We document a huge amount of information in our report How Much Information 2009 . Personally I find the 100,000 words per day as startling as the 34 gigabytes. Our report does not go into it, but there is some literature on how constant streams of information affect people. I’ve asked Lin Ong (RA) to pull together some articles, but here is a recent publication about the myth of multitasking, i.e. the claim that people can do several things at once and do them all well. The underlying research the BBC discusses is published here. (fee or license required)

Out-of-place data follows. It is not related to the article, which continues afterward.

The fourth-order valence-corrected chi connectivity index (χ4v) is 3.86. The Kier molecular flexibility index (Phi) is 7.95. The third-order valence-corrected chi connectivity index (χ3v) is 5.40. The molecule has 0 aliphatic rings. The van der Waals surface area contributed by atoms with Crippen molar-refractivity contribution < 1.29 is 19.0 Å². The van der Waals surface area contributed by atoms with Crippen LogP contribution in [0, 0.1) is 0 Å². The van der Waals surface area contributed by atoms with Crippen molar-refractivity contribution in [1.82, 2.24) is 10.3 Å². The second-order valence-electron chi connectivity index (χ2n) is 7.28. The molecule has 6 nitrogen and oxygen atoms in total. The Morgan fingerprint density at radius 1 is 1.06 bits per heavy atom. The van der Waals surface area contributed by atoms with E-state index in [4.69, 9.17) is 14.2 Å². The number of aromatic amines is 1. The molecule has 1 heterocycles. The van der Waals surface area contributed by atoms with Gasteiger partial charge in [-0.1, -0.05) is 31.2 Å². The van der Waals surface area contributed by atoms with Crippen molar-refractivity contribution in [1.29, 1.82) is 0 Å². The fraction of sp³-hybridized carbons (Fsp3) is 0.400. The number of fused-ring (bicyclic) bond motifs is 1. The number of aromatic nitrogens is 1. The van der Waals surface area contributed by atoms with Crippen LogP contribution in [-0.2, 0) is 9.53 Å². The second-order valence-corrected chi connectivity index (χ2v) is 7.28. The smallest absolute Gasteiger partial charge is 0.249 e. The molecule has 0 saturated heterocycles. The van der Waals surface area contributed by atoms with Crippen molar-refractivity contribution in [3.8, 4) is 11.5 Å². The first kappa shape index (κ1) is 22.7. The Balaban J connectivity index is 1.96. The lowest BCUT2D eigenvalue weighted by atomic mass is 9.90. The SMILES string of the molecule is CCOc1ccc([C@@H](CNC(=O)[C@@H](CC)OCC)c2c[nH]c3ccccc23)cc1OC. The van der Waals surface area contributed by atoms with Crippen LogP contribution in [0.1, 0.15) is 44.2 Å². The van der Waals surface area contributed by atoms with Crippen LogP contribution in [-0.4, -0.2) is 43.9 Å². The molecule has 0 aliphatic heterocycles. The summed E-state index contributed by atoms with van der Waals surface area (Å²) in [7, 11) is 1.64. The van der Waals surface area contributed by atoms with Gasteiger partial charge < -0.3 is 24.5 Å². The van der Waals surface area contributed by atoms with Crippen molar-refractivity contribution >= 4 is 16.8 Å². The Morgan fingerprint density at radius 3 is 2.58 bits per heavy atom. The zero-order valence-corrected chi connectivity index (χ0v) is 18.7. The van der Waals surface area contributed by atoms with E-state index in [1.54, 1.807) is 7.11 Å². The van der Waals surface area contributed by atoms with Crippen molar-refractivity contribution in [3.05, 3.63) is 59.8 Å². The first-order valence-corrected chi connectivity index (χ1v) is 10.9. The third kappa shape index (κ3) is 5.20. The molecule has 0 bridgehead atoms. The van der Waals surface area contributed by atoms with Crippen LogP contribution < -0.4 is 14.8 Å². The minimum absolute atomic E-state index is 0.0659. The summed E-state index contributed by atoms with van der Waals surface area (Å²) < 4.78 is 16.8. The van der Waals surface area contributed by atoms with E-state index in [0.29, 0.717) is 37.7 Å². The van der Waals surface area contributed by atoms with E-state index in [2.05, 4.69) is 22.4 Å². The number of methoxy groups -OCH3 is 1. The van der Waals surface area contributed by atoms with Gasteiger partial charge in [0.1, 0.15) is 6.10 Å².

The people who engage in media “multitasking” are those least able to do so well, according to researchers. A survey defined two groups: those who routinely consumed multiple media such as internet, television and mobile phones, and those who did not. In a series of three classic psychology tests for attention and memory, the “low multitaskers” consistently outdid their highly multitasking counterparts. The results are reported in Proceedings of the National Academy of Sciences.
via BBC NEWS | Technology | Multitaskers bad at multitasking.
A Lifehacker column interviews another author on the subject. A psychiatrist with a book on the human effects of overstimulation is discussed in a Business Week column for the frazzled.